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Saturday 20 September 2014

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Top 10 wine saints

1st August, 2012 by Rupert Millar

Throughout mankind’s early history peoples of various civilizations constantly sought to personify the world around them and the food and drink it provided.

Wine, beer, grapes and grain, as fruits of the land, were usually represented by deities connected to fertility or pleasure – sometimes both, with all the scurrilous ideas surrounding Dionysus and co that are now normally associated with worship of those old gods.

With the rise of Christianity, however, the role of gods as patrons was taken instead by the followers of the new religion who became spiritual heads of various trades due to their role in them during their lives and occasionally because of the way they died.

Thankfully none of the saints listed here died because of their dedication to making wine or beer – so we can still assume it be a relatively healthy profession – but several of them did become very literal martyrs for their faith.

What is more, it reveals that the church’s attachment to the drinks industry is deeper than just Dom Pérignon’s “invention” of Champagne and also stands as testament to the age and importance of the trade as part of Europe’s cultural and religious history.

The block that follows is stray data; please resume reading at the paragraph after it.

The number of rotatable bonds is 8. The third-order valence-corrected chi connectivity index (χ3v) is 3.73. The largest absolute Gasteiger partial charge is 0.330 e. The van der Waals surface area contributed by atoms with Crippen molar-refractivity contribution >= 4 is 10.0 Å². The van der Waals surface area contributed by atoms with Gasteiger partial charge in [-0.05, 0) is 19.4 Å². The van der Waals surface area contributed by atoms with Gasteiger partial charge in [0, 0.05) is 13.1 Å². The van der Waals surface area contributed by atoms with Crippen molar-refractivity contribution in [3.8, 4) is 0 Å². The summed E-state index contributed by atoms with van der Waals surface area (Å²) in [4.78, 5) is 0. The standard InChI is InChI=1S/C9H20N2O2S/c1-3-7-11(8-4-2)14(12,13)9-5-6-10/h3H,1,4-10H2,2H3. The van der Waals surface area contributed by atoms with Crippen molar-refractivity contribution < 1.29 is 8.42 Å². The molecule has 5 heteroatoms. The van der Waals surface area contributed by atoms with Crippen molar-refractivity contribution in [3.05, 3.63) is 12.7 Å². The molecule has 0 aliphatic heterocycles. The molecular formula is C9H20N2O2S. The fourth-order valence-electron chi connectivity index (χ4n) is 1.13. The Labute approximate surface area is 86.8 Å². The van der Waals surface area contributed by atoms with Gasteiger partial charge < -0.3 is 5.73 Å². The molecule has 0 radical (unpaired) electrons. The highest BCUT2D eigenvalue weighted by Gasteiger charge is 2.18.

3 Responses to “Top 10 wine saints”

  1. John Freeland says:

    Every January, St.Vincent celebrations take place in Warwick (twinned with Saumur) with the Commanderie du Taste Saumur Warwick chapter. If you would to attend please send me an e-mail.

    • Rupert Millar says:

      John

      Sounds wonderful and we’d love to receive any pictures from the next celebration to put online in our picture round-up.

      Rupert

  2. John Radford says:

    There are two stories (probably both apocryphal) about St Martin of Tours, patron saint of Vintners. The first is that, as Bishop of Tours, he eschewed the pomp of episcopal travel, and toured his diocese on a humble donkey. The story goes that he visited a particular monastery with extensive vineyards and, having partaken of the local produce with some enthusiasm, decided to stay the night there. The poor donkey, tied up in the vineyards and unfed, decided to snack on the vines themselves and munched on the sarments to assuage his hunger.

    The next morning the bishop was horrified to see how many shoots had been eaten, and apologised profusely to the brothers. The following spring, however, the damaged shoots burgeoned forth with unexpected vigour to the delight of the vigneron: the donkey had, inadvertently, discovered pruning.

    Martin is also the patron saint of drunkards: the other story concerns a short prayer muttered by inebriates as they staggered homewards “Ora pro me, beata Martin” (pray for me, blessèd Martin) which gave rise to the phrase amongst non-classicists “All my eye and Betty Martin” meaning a load of nonsense.

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